27. Sin, then, is any transgression in deed, or word, or desire, of the eternal law. And the eternal law is the divine order or will of God, which requires the preservation of natural order, and forbids the breach of it. But what is this natural order in man? Man, we know, consists of soul and body; but so does a beast. Again, it is plain that in the order of nature the soul is superior to the body. Moreover, in the soul of man there is reason, which is not in a beast. Therefore, as the soul is superior to the body, so in the soul itself the reason is superior by the law of nature to the other parts which are found also in beasts; and in reason itself, which is partly contemplation and partly action, contemplation is unquestionably the superior part. The object of contemplation is the image of God, by which we are renewed through faith to sight. Rational action ought therefore to be subject to the control of contemplation, which is exercised through faith while we are absent from the Lord, as it will be hereafter through sight, when we shall be like Him, for we shall see Him as He is.[4] Then in a spiritual body we shall by His grace be made equal to angels, when we put on the garment of immortality and incorruption, with which this mortal and corruptible shall be clothed, that death may be swallowed up of victory, when righteousness is perfected through grace. For the holy and lofty angels have also their contemplation and action. They require of themselves the performance of the commands of Him whom they contemplate, whose eternal government they freely because sweetly obey. We, on the other hand, whose body is dead because of sin, till God quicken also our mortal bodies by His Spirit dwelling in us, live righteously in our feeble measure, according to the eternal law in which the law of nature is preserved, when we live by that faith unfeigned which works by love, having in a good conscience a hope of immortality and in-corruption laid up in heaven, and of the perfecting of righteousness to the measure of an inexpressible satisfaction, for which in our pilgrimage we must hunger and thirst, while we walk by faith and not by sight.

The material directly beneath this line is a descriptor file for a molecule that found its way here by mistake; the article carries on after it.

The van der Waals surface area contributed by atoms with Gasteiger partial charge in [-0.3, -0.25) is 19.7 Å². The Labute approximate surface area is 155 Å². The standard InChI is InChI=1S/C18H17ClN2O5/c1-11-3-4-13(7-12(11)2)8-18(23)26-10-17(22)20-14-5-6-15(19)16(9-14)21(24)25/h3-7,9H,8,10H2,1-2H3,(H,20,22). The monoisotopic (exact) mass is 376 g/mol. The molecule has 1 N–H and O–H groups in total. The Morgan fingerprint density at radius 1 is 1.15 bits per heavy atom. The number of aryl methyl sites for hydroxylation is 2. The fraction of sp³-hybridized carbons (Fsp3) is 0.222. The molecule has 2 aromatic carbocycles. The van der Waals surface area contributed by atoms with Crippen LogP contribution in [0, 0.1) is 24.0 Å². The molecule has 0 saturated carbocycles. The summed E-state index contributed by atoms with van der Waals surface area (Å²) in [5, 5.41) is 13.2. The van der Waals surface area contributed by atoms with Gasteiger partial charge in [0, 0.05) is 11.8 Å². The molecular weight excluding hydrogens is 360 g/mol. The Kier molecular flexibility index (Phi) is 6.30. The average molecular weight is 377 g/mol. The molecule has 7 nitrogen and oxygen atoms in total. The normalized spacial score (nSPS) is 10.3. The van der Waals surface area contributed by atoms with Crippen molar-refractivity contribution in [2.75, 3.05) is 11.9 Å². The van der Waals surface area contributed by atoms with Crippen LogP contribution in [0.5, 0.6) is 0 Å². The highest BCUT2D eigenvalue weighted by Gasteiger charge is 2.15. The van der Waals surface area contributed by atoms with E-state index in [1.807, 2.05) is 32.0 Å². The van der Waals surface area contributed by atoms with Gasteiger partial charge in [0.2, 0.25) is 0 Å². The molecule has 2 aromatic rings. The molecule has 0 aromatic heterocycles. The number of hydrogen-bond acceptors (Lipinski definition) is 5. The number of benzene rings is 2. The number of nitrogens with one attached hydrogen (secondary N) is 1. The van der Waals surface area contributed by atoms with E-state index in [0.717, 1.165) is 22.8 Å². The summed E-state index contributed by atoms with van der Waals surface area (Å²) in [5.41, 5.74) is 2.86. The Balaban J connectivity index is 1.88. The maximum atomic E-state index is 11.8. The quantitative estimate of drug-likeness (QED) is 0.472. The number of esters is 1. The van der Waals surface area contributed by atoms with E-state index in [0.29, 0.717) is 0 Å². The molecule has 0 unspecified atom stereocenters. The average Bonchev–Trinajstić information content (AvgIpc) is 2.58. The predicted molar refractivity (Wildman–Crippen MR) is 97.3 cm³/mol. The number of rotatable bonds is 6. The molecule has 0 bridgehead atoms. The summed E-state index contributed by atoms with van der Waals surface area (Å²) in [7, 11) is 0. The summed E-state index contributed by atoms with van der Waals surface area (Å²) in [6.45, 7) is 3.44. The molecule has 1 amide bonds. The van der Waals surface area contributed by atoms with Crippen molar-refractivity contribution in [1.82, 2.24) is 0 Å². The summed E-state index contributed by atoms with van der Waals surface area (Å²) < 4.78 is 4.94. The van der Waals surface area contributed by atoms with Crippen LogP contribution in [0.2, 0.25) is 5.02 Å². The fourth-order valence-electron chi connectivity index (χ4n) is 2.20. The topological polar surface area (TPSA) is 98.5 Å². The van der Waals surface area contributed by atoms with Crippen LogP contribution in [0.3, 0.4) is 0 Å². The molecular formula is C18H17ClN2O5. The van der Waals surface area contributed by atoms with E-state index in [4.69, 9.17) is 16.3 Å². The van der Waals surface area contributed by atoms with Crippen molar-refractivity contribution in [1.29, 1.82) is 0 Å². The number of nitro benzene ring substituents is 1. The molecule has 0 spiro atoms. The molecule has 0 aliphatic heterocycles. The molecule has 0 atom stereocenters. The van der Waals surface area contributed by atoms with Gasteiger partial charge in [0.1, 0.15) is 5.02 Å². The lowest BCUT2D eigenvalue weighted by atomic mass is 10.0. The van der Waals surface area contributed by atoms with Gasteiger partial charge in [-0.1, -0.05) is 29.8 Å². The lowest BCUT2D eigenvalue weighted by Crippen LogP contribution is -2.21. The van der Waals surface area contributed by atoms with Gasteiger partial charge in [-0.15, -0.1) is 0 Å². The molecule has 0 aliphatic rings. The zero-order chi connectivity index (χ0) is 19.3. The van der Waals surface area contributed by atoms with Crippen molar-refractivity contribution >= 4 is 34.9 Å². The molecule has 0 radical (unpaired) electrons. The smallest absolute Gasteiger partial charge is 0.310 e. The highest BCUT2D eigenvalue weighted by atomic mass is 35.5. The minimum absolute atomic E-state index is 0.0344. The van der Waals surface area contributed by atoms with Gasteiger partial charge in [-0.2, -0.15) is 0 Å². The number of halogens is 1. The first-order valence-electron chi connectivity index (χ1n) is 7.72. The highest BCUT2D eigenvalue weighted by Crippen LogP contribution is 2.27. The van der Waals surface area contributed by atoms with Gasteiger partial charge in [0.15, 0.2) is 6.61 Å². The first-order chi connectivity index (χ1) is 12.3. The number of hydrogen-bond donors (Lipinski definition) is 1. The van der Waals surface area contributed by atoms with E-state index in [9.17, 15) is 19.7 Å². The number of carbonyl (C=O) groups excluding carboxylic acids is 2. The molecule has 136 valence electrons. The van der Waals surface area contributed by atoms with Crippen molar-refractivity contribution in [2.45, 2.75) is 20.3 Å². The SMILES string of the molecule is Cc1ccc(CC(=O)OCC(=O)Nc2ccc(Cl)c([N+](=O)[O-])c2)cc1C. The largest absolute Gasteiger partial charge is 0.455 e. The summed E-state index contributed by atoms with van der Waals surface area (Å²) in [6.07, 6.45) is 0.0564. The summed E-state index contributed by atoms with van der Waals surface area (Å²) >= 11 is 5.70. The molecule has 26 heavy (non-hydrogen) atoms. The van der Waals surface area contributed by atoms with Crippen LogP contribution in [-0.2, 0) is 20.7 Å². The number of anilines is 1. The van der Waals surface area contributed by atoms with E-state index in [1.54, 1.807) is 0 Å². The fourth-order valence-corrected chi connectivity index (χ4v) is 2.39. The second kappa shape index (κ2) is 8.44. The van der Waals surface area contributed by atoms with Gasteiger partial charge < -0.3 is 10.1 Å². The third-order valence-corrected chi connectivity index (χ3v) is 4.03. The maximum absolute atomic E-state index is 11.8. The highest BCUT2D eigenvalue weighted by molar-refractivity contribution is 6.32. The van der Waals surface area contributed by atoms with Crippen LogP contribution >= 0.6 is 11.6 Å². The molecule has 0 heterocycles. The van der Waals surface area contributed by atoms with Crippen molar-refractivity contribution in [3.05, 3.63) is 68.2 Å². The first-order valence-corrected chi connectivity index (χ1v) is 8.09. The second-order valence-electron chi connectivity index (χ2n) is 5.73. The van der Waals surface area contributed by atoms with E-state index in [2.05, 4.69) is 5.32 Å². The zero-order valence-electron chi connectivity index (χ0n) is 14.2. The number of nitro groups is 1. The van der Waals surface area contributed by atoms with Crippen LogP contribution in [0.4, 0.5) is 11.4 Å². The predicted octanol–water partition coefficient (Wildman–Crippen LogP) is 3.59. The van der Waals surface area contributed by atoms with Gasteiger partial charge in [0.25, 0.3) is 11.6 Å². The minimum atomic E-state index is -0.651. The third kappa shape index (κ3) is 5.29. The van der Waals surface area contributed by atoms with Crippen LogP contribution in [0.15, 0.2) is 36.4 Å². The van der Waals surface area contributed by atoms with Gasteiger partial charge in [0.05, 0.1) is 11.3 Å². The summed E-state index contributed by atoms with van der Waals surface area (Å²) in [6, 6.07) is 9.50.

28. A man, therefore, who acts in obedience to the faith which obeys God, restrains all mortal affections, and keeps them within the natural limit, regulating his desires so as to put the higher before the lower. If there was no pleasure in what is unlawful, no one would sin. To sin is to indulge this pleasure instead of restraining it. And by unlawful is meant what is forbidden by the law in which the order of nature is preserved. It is a great question whether there is any rational creature for which there is no pleasure in what is unlawful. If there is such a class of creatures, it does not include man, nor that angelic nature which abode not in the truth. These rational creatures were so made, that they had the potentiality of restraining their desires from the unlawful; and in not doing this they sinned. Great, then, is the creature man, for he is restored by this potentiality, by which, if he had so chosen, he would not have fallen. And great is the Lord, and greatly to be praised, who created man. For He created also inferior natures which cannot sin, and superior natures which will not sin. Beasts do not sin, for their nature agrees with the eternal law from being subject to it, without being in possession of it. And again, angels do not sin, because their heavenly nature is so in possession of the eternal law that God is the only object of its desire, and they obey His will without any experience of temptation. But man, whose life on this earth is a trial on account of sin, subdues to himself what he has in common with beasts, and subdues to God what he has in common with angels; till, when righteousness is perfected and immortality attained, he shall be raised from among beasts and ranked with angels.